These two might sound contradictory, because on one hand I essentially said that the US could have done much and on the other hand, there are political constraints. The political constraints happen due to inaction: that after a while of doing nothing, the problem snowballed, and at a certain point there was nothing Obama could have done, except if he was really willing to bear significant political costs. Had Obama grown some spine and acted earlier, at least during the "red line" fiasco, that could have limited the refugee problem.

BN: Here's my take. Of course, the main blame rests with ISIS, al-Qaeda, and Assad and his henchmen. That said, for a while now, I've thought--though I don't remember if I made the case on this blog--that the US should have created and enforced safe zones in Syria.

No, they wouldn't be a panacea, because, given the number of people fleeing the area, the safe zones would eventually fill up and the refugees would have look elsewhere for sanctuary. Plus, sure, safe zones would be difficult to execute in practice, and they would've run the risk of America getting sucked into the civil war there.

Nevertheless, the risk was and probably still is worth it, as it would've helped alleviate some of the political and security and humanitarian problems we see now--in Syria, Jordan, Lebanon, Iraq, Turkey and throughout Europe. Moreover, if the US was simply creating humanitarian corridors, not militarily intervening in the fight in Syria, I think Obama could have gotten several countries plus a number of international institutions and organizations to assist with the effort, boosting its chances of "succeeding."

YS: The question, of course, is whether there was the political will to do something if the safe zones became endangered. By definition, the safe zone is another red line, and Obama has demonstrated little appetite to act strongly. He is a very safe player, a cautious president, and he never take risks. If you look at his accomplishments, none of them entails taking any risk. Putting a safe zone means taking some risks of escalation from Assad.

I think aside from Obama administration's own reluctance to get involved, the other reason why the safe-corridor doesn't exist is Turkey. Face it, the corridor would benefit the Kurds the most, strengthening the de-facto Kurdish state in Syria and Iraq, which Turkey is loath to see.

BN: You're right. There's the chance that a safe zone plan could force the US to become ever more involved militarily. That's the risk. But by not taking that gamble, the US has been complicit in thousands of people getting hurt and killed, and in millions more fleeing their homes to nearby countries. I also think there were things the US could have done to reduce chances of escalation, had such humanitarian corridors been created. For instance, the US could have communicated to Assad that it wasn't seeking regime change, that it was only interested in the welfare of the people caught in the crossfire of violence. It also could have pledged to ensure the territorial integrity of Iraq, Syria and Turkey, that safe zones were not a prelude to the break-up of those states. Would those pledges be credible? Maybe, if the US was willing to put in the effort to create a real, viable international coalition that included neutral parties like the UN.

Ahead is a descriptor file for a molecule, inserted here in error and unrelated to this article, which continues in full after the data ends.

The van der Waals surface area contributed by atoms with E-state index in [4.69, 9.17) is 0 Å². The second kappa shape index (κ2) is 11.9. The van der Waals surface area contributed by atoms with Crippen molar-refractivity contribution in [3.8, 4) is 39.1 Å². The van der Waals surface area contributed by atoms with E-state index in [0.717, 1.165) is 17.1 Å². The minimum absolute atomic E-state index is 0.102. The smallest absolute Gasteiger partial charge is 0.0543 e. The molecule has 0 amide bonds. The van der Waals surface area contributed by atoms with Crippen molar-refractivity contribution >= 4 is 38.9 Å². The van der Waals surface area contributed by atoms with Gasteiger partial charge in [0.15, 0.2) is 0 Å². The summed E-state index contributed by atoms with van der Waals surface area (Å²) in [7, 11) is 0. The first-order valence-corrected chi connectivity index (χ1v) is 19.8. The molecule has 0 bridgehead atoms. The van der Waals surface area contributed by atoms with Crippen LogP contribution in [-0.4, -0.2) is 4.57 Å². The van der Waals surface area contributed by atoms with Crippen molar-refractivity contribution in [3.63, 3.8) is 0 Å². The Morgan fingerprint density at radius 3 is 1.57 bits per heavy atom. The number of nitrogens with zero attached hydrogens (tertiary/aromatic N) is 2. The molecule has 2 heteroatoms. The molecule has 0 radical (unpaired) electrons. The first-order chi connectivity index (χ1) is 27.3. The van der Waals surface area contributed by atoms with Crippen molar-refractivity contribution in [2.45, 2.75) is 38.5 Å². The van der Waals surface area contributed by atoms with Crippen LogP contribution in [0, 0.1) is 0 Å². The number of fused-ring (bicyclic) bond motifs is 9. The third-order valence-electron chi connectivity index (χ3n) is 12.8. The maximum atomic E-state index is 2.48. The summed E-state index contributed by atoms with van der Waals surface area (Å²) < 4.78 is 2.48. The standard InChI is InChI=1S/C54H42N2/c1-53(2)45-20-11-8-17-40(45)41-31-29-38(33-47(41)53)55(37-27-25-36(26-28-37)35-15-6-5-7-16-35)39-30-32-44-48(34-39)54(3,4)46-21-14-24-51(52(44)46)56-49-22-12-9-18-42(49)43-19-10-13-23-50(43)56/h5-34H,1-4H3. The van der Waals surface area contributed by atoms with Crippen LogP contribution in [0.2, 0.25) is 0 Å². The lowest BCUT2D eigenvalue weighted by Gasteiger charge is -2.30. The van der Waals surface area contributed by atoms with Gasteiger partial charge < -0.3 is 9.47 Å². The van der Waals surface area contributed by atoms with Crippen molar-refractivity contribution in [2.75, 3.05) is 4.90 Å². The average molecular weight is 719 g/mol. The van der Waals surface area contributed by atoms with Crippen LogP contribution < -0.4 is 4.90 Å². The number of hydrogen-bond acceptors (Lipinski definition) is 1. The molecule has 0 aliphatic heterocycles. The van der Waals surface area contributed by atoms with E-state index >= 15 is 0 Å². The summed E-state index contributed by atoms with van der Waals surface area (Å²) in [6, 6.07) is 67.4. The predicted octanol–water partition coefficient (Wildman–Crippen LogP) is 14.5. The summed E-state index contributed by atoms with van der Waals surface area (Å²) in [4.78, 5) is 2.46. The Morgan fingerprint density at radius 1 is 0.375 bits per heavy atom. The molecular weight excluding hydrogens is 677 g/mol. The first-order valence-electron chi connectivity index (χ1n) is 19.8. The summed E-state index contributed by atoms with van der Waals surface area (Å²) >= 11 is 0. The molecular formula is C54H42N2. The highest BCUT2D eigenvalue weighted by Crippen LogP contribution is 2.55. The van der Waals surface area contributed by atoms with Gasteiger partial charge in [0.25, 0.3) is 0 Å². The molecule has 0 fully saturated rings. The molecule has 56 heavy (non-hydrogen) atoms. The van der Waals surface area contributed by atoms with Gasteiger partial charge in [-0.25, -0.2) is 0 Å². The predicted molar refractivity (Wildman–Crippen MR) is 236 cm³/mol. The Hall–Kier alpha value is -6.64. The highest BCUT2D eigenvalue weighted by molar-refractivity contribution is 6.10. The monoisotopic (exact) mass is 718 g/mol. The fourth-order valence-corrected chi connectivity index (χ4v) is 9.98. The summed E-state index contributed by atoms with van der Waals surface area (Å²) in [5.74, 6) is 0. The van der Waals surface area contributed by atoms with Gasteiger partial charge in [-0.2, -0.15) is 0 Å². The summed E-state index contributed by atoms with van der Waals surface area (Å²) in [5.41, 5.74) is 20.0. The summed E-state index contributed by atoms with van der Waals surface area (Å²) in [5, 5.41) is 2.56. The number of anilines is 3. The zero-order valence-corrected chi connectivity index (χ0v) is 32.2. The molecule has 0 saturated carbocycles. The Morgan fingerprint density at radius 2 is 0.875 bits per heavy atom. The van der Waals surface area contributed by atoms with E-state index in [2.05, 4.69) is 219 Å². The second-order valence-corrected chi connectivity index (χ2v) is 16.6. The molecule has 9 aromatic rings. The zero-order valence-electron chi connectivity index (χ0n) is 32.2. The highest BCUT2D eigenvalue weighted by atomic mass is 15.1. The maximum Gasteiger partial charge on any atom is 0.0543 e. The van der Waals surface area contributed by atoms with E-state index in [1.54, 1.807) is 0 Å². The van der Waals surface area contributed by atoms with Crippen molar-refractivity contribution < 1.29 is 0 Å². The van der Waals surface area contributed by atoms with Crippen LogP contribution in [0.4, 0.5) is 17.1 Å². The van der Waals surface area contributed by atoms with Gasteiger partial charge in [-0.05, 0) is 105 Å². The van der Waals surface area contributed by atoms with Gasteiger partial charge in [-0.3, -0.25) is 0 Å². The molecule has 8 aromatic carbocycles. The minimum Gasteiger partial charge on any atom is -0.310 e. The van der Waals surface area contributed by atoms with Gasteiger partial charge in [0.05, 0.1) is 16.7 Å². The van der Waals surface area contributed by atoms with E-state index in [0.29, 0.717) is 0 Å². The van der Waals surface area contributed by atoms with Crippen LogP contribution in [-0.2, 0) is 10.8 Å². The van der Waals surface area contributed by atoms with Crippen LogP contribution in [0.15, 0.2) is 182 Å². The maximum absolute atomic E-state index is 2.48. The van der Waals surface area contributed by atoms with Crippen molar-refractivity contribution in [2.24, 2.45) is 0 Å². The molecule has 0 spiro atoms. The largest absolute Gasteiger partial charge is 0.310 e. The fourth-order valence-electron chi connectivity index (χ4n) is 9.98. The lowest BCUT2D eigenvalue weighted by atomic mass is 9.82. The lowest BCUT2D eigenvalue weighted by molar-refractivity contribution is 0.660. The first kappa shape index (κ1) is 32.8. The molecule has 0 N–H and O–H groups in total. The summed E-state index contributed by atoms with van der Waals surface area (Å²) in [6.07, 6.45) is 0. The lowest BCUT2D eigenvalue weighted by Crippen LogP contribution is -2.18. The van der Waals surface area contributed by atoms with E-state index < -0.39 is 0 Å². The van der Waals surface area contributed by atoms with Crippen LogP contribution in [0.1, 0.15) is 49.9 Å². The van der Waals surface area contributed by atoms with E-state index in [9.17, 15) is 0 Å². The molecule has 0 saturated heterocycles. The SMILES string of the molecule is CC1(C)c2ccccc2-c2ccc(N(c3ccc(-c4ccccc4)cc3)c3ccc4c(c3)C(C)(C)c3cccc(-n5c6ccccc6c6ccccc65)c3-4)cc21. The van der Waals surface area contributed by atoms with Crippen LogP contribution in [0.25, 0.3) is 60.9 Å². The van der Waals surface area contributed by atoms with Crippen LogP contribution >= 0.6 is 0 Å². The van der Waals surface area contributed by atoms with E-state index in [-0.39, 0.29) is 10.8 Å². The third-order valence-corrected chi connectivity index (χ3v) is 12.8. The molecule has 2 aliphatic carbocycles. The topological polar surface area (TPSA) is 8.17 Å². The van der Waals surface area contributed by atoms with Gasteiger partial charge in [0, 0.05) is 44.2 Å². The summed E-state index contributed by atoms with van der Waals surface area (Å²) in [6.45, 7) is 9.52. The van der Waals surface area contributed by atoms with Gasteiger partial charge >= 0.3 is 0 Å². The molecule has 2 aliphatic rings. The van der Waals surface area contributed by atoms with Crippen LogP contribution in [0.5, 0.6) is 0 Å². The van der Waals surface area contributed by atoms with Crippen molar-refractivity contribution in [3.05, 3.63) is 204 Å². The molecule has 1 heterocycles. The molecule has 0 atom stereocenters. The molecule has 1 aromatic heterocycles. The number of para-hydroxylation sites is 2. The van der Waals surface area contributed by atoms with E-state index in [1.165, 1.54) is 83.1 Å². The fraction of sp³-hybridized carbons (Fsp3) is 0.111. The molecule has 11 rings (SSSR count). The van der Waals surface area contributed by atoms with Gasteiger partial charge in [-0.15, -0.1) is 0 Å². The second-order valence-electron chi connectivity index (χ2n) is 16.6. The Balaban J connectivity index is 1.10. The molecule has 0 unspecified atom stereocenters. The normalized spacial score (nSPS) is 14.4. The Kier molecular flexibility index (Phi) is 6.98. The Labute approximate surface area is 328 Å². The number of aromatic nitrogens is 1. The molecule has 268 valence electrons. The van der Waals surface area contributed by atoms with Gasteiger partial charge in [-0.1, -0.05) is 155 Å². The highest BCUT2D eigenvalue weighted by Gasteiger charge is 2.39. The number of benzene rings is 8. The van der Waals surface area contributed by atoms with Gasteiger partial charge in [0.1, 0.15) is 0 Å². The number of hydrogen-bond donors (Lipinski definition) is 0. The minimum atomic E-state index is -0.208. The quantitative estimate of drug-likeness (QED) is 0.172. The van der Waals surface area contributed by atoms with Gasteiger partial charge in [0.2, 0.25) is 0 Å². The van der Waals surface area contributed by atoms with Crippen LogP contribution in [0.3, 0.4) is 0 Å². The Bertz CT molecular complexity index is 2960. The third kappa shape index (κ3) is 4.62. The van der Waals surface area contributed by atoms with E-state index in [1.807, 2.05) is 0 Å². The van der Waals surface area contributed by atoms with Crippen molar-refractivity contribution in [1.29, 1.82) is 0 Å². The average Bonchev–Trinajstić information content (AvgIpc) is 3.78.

YS: You do realize by proclaiming that the US doesn't want a regime change in Syria, the US would have handed Assad a huge diplomatic coup, which he then would broadcast all over the region, and that, in turn, would piss off the Saudis and the Turks, and whoever else out there?

BN: If giving people an opportunity to be safe is the goal, does that matter? Probably not--at least it wouldn't to me, if I was in Obama's position. I think we're getting at problem with leadership decision-making, especially as it works nowadays in the US.

At times leaders think that by making a decision--or avoiding one--they can have their cake and it too. It would be nice, I suppose, but real world politics rarely works that way. Most decisions, or the absence of making them, will make some people/groups/states happy and anger and alienate others. The trick is to win the balance. Obama thought he could win all sides--here in the US and abroad--by staying out of it and acting as a peripheral player, by being the anti-W. Bush. My main point: no matter which way Obama moved in Syria, there would've been challenges and difficulties. He choose the simplest path, to do almost nothing. That backfired massively. Inaction allowed the rise of ISIS and other extremists, the elimination of the so-called moderates, the probable permanent fracturing of Syria, and now, the strengthened position and centrality of Russia in this bloody mess.

YS: While the goal is noble, it would have riled up the Saudis even further (well, with the Iran deal in pipeline, they'd be pissed off anyway). But now that I think about it, in a de-facto way, Obama has given the assurance that Assad's position is no longer in danger -- just look at the"train the moderates militia" fiasco, where many simply refused to join because one of the requirements is that the militia can only be used to fight ISIS, not Assad. So maybe you are right, that Obama could have told Assad that he is no longer in danger as long as he goes along with an international effort to keep the refugees safe.